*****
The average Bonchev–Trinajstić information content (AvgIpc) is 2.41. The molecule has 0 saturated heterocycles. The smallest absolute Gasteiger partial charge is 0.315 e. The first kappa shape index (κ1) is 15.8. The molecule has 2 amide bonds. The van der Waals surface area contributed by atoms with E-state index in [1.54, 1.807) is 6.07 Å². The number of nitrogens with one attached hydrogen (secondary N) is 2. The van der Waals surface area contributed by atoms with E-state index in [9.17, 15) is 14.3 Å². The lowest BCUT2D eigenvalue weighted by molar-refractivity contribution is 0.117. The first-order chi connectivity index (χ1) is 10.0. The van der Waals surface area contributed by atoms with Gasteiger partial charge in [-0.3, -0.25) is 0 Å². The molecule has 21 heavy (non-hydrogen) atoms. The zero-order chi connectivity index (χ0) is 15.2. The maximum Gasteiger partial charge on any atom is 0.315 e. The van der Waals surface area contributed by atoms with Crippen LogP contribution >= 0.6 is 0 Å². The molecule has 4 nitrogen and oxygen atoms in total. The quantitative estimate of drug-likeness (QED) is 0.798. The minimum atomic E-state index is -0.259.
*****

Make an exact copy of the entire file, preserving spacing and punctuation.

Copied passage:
The average Bonchev–Trinajstić information content (AvgIpc) is 2.41. The molecule has 0 saturated heterocycles. The smallest absolute Gasteiger partial charge is 0.315 e. The first kappa shape index (κ1) is 15.8. The molecule has 2 amide bonds. The van der Waals surface area contributed by atoms with E-state index in [1.54, 1.807) is 6.07 Å². The number of nitrogens with one attached hydrogen (secondary N) is 2. The van der Waals surface area contributed by atoms with E-state index in [9.17, 15) is 14.3 Å². The lowest BCUT2D eigenvalue weighted by molar-refractivity contribution is 0.117. The first-order chi connectivity index (χ1) is 10.0. The van der Waals surface area contributed by atoms with Gasteiger partial charge in [-0.3, -0.25) is 0 Å². The molecule has 21 heavy (non-hydrogen) atoms. The zero-order chi connectivity index (χ0) is 15.2. The maximum Gasteiger partial charge on any atom is 0.315 e. The van der Waals surface area contributed by atoms with Crippen LogP contribution >= 0.6 is 0 Å². The molecule has 4 nitrogen and oxygen atoms in total. The quantitative estimate of drug-likeness (QED) is 0.798. The minimum atomic E-state index is -0.259.